Caro Meets Theatre Interview

Jay Taylor: The Acedian Pirates

By | Published on Wednesday 26 October 2016


The latest play to go up at the brilliant Theatre503 is ‘The Acedian Pirates’, a piece exploring war and mythology which asks some pertinent questions about the causes and morality of armed conflict, and how we justify it.
It’s a debut play from Jay Taylor, who is currently better known for his acting work, on stage, TV, film and radio. I spoke to him, to find out more.

CM: Can you start by telling what happens in the play? Where does the narrative take us?
JT: The play is about conflict and mythology. It takes place during a fictional war that has been raging unresolved for many years. The narrative explores mythology, military propaganda, recruitment and the moral conundrum of intervening in another nation’s conflict.

CM: What’s the setting…? It seems like some kind of future dystopia? What made you choose this?
JT: The play is set in a lighthouse. I chose a lighthouse because of its transitory nature, the coming and going of people and vessels. Also, because I think lighthouses are very cool!

The dystopian setting gives the play a timeless and placeless feel; neither the future nor the past. This felt right for a play that is dealing with the cyclical nature of war.

I considered setting it in a very specific location, but I wanted the play to have broader relevance and not be tied to the politics of one particular country or conflict.

CM: What themes does the show explore? Is there a political element to what you want to say?
JT: I want the play to investigate mankind’s fascination and apparent dependence on conflict. It provokes questions about the moral conundrum of intervention and occupation, and if it is ever justified to intervene in another nation’s affairs. I want the play to explore the justification of atrocity in the name of ‘liberty’.

CM: How involved have you been with the production? Have you stepped back or are you a regular in the rehearsal room?
JT: I’ve been quite involved, but inevitably there comes that time when you have to relinquish control and leave the play in the hands of your director and cast.

I think it’s useful to have the writer around to offer suggestions about interpretation or context, but being an actor as well is difficult as you run the risk of becoming a control freak!

CM: Can you tell us a bit about the cast and creative team?
JT: Bobby Brook and Tara Finney (director and producer respectively) have been with the project for well over 18 months and they are partly the reason it’s happening at all.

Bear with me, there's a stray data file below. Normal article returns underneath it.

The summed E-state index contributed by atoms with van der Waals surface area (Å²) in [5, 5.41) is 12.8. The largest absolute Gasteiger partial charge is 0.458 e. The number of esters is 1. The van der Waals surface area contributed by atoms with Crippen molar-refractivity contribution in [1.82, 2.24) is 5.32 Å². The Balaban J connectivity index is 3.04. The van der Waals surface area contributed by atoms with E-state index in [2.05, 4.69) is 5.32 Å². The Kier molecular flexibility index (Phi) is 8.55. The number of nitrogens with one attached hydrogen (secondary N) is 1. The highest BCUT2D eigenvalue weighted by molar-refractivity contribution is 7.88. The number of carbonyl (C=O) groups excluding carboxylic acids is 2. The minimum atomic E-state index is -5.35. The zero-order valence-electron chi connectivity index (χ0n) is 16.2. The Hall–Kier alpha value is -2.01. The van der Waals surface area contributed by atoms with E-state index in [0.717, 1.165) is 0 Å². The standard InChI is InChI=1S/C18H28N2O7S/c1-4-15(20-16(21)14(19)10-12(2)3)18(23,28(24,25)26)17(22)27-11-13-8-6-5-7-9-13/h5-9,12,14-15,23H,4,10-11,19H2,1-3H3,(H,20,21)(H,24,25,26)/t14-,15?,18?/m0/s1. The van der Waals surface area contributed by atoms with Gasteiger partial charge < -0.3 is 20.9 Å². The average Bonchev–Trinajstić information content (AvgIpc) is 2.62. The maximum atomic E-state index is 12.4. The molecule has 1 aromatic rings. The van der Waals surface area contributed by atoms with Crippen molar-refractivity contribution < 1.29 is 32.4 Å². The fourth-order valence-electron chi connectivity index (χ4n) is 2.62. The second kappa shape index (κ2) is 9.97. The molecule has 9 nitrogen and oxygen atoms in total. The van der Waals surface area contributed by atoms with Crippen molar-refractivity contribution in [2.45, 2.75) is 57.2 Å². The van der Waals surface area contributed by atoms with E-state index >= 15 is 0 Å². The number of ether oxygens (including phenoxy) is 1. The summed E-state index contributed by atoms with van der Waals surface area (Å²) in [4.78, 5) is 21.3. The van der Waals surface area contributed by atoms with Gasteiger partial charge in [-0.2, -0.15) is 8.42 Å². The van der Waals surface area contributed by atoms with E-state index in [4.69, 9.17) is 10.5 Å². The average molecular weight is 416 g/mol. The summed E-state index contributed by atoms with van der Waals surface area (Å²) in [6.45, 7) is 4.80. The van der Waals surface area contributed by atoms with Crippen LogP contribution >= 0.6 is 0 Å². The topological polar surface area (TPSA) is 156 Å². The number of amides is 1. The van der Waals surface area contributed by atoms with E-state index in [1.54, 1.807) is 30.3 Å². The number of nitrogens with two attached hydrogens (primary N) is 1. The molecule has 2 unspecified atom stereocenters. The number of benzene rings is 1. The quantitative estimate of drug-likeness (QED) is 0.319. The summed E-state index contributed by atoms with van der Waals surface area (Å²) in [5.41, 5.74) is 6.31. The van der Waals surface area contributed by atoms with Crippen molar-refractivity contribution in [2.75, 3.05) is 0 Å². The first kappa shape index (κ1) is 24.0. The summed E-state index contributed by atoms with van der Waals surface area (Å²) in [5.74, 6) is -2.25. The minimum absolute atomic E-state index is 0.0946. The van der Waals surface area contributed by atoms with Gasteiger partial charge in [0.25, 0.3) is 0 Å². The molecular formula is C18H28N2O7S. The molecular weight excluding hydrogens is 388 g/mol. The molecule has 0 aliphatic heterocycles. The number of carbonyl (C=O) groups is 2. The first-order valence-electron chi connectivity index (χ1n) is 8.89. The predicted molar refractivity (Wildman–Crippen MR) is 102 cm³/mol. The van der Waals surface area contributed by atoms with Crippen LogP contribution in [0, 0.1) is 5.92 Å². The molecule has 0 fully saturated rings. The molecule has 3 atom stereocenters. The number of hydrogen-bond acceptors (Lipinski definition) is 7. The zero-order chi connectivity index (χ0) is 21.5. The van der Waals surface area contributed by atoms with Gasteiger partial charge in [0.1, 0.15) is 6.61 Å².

Bobby and I knew that we spoke the same language creatively when she directed a short play of mine. She understands and appreciates the darker elements of my writing and she pushes them even further than I could have imagined.

But neither Bobby nor I knew much about actually getting a play put on, and the project really only started to materialise when the brilliant Tara Finney (of Tara Finney Productions) came on board. She has worked on some highly acclaimed shows and that experience was invaluable to us. She has been a wonderful driving force on the project and we couldn’t have done it without her.

The cast have been brilliantly inventive and receptive in the rehearsal room, and continue to teach me things about the characters that are extremely helpful and add an extra dimension to the play.

CM: This is your first play, isn’t it? What made you want to write something for the stage?
JT: This is indeed my first play. I wanted to write because I feel like I have something to say. But pretentious assertions aside, I just really enjoy it and it gives me a wonderful creative outlet when I’m not acting.

CM: Do you see yourself continuing to write, alongside your acting career?
JT: Absolutely. I’ll always do both and I enjoy both equally. The two jobs complement each other perfectly, and rather than one detracting from the other I think they inform and enhance one another. I think I have become an infinitely better actor since I started writing and acting has helped shape and define my style of writing.

CM: You’ve appeared on stage, TV, film and radio – do you find any one element more satisfying?
JT: Nothing will ever beat theatre. I love being on TV and film sets, watching all of the amazing work that goes into creating even the tiniest of moments, but I have never done any television or film work that is as fulfilling as a play.

CM: Is there anything else you’d like to do? Any unfulfilled ambitions…?
JT: I’d like to write or perform in a musical. I did Stephen Sondheim’s Assassins at drama school and loved every minute of it. Unfortunately I can’t read music, which presents something of a problem…

CM: What’s coming up next for you?
JT: In the inimitable words of the genius that is David Brent, “More of these…”

The Acedian Pirates is on at Theatre503 from 26 Oct-19 Nov. See the venue website here for more info.

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